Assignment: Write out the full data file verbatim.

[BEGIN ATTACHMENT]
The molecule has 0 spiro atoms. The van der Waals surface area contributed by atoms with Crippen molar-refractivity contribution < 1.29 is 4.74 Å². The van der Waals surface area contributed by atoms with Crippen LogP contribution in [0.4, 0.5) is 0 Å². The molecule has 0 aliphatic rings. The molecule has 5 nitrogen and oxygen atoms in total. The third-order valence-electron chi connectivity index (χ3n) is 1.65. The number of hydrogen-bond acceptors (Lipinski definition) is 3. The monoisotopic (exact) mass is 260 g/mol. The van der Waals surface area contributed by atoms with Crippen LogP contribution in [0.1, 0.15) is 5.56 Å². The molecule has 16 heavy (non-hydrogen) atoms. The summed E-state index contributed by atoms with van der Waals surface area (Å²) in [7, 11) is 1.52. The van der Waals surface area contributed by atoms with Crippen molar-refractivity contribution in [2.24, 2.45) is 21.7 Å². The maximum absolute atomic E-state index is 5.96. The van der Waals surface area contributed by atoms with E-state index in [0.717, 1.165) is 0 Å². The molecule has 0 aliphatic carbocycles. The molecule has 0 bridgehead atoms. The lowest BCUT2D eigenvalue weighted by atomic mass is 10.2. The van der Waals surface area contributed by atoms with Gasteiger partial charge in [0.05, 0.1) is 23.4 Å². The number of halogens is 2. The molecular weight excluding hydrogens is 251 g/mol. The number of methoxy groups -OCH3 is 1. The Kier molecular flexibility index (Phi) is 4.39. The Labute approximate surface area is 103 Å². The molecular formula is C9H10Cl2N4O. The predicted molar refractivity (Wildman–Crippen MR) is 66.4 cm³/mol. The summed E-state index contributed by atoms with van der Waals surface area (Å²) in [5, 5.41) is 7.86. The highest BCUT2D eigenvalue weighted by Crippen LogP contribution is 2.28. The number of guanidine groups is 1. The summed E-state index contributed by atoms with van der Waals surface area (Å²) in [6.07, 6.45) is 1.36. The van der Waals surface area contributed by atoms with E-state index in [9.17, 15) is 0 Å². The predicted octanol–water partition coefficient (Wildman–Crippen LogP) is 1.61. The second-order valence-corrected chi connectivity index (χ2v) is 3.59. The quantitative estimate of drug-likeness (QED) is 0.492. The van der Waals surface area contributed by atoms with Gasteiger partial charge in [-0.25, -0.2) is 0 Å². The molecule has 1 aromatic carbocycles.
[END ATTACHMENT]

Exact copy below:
The molecule has 0 spiro atoms. The van der Waals surface area contributed by atoms with Crippen molar-refractivity contribution < 1.29 is 4.74 Å². The van der Waals surface area contributed by atoms with Crippen LogP contribution in [0.4, 0.5) is 0 Å². The molecule has 0 aliphatic rings. The molecule has 5 nitrogen and oxygen atoms in total. The third-order valence-electron chi connectivity index (χ3n) is 1.65. The number of hydrogen-bond acceptors (Lipinski definition) is 3. The monoisotopic (exact) mass is 260 g/mol. The van der Waals surface area contributed by atoms with Crippen LogP contribution in [0.1, 0.15) is 5.56 Å². The molecule has 16 heavy (non-hydrogen) atoms. The summed E-state index contributed by atoms with van der Waals surface area (Å²) in [7, 11) is 1.52. The van der Waals surface area contributed by atoms with Crippen molar-refractivity contribution in [2.24, 2.45) is 21.7 Å². The maximum absolute atomic E-state index is 5.96. The van der Waals surface area contributed by atoms with E-state index in [0.717, 1.165) is 0 Å². The molecule has 0 aliphatic carbocycles. The molecule has 0 bridgehead atoms. The lowest BCUT2D eigenvalue weighted by atomic mass is 10.2. The van der Waals surface area contributed by atoms with Gasteiger partial charge in [0.05, 0.1) is 23.4 Å². The number of halogens is 2. The molecular weight excluding hydrogens is 251 g/mol. The number of methoxy groups -OCH3 is 1. The Kier molecular flexibility index (Phi) is 4.39. The Labute approximate surface area is 103 Å². The molecular formula is C9H10Cl2N4O. The predicted molar refractivity (Wildman–Crippen MR) is 66.4 cm³/mol. The summed E-state index contributed by atoms with van der Waals surface area (Å²) in [5, 5.41) is 7.86. The highest BCUT2D eigenvalue weighted by Crippen LogP contribution is 2.28. The number of guanidine groups is 1. The summed E-state index contributed by atoms with van der Waals surface area (Å²) in [6.07, 6.45) is 1.36. The van der Waals surface area contributed by atoms with E-state index in [9.17, 15) is 0 Å². The predicted octanol–water partition coefficient (Wildman–Crippen LogP) is 1.61. The second-order valence-corrected chi connectivity index (χ2v) is 3.59. The quantitative estimate of drug-likeness (QED) is 0.492. The van der Waals surface area contributed by atoms with Gasteiger partial charge in [-0.25, -0.2) is 0 Å². The molecule has 1 aromatic carbocycles.